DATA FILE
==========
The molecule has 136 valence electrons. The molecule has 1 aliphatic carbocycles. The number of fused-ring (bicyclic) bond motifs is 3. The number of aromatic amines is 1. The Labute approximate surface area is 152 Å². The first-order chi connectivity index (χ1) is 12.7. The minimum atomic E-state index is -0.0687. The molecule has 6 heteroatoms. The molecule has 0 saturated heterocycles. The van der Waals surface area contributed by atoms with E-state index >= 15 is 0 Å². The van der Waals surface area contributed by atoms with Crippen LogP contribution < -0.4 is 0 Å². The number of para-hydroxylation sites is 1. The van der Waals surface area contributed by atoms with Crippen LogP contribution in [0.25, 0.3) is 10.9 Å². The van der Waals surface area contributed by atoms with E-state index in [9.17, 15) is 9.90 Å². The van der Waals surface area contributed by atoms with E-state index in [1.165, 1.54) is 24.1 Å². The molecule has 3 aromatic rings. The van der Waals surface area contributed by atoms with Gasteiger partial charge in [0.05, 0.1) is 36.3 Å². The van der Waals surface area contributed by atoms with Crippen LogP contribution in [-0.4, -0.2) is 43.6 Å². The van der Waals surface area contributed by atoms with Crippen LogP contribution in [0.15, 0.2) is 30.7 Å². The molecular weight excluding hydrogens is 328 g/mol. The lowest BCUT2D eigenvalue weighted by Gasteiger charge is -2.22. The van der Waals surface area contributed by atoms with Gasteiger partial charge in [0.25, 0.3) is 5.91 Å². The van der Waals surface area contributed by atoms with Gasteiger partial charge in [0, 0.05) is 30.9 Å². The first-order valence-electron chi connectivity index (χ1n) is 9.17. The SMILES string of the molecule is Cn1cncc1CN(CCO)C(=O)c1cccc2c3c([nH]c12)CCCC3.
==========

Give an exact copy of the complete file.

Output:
The molecule has 136 valence electrons. The molecule has 1 aliphatic carbocycles. The number of fused-ring (bicyclic) bond motifs is 3. The number of aromatic amines is 1. The Labute approximate surface area is 152 Å². The first-order chi connectivity index (χ1) is 12.7. The minimum atomic E-state index is -0.0687. The molecule has 6 heteroatoms. The molecule has 0 saturated heterocycles. The van der Waals surface area contributed by atoms with E-state index >= 15 is 0 Å². The van der Waals surface area contributed by atoms with Crippen LogP contribution < -0.4 is 0 Å². The number of para-hydroxylation sites is 1. The van der Waals surface area contributed by atoms with Crippen LogP contribution in [0.25, 0.3) is 10.9 Å². The van der Waals surface area contributed by atoms with E-state index in [9.17, 15) is 9.90 Å². The van der Waals surface area contributed by atoms with E-state index in [1.165, 1.54) is 24.1 Å². The molecule has 3 aromatic rings. The van der Waals surface area contributed by atoms with Gasteiger partial charge in [0.05, 0.1) is 36.3 Å². The van der Waals surface area contributed by atoms with Crippen LogP contribution in [-0.4, -0.2) is 43.6 Å². The van der Waals surface area contributed by atoms with Crippen LogP contribution in [0.15, 0.2) is 30.7 Å². The molecular weight excluding hydrogens is 328 g/mol. The lowest BCUT2D eigenvalue weighted by Gasteiger charge is -2.22. The van der Waals surface area contributed by atoms with Gasteiger partial charge in [0.25, 0.3) is 5.91 Å². The van der Waals surface area contributed by atoms with Gasteiger partial charge in [0, 0.05) is 30.9 Å². The first-order valence-electron chi connectivity index (χ1n) is 9.17. The SMILES string of the molecule is Cn1cncc1CN(CCO)C(=O)c1cccc2c3c([nH]c12)CCCC3.